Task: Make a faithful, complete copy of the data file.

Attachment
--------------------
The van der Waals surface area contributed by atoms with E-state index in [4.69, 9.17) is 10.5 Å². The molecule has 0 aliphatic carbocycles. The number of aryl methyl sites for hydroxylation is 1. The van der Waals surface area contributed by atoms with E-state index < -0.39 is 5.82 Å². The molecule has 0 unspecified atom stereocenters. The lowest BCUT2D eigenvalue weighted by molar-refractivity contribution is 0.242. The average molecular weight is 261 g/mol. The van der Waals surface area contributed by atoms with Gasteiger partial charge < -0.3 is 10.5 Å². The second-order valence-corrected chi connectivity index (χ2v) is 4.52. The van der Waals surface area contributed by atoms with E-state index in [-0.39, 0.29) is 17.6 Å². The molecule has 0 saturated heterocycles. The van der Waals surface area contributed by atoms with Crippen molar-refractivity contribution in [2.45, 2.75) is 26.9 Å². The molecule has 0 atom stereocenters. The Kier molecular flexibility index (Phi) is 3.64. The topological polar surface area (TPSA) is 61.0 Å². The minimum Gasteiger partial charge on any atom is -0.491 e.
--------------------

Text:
The van der Waals surface area contributed by atoms with E-state index in [4.69, 9.17) is 10.5 Å². The molecule has 0 aliphatic carbocycles. The number of aryl methyl sites for hydroxylation is 1. The van der Waals surface area contributed by atoms with E-state index < -0.39 is 5.82 Å². The molecule has 0 unspecified atom stereocenters. The lowest BCUT2D eigenvalue weighted by molar-refractivity contribution is 0.242. The average molecular weight is 261 g/mol. The van der Waals surface area contributed by atoms with Gasteiger partial charge < -0.3 is 10.5 Å². The second-order valence-corrected chi connectivity index (χ2v) is 4.52. The van der Waals surface area contributed by atoms with E-state index in [-0.39, 0.29) is 17.6 Å². The molecule has 0 saturated heterocycles. The van der Waals surface area contributed by atoms with Crippen molar-refractivity contribution in [2.45, 2.75) is 26.9 Å². The molecule has 0 atom stereocenters. The Kier molecular flexibility index (Phi) is 3.64. The topological polar surface area (TPSA) is 61.0 Å². The minimum Gasteiger partial charge on any atom is -0.491 e.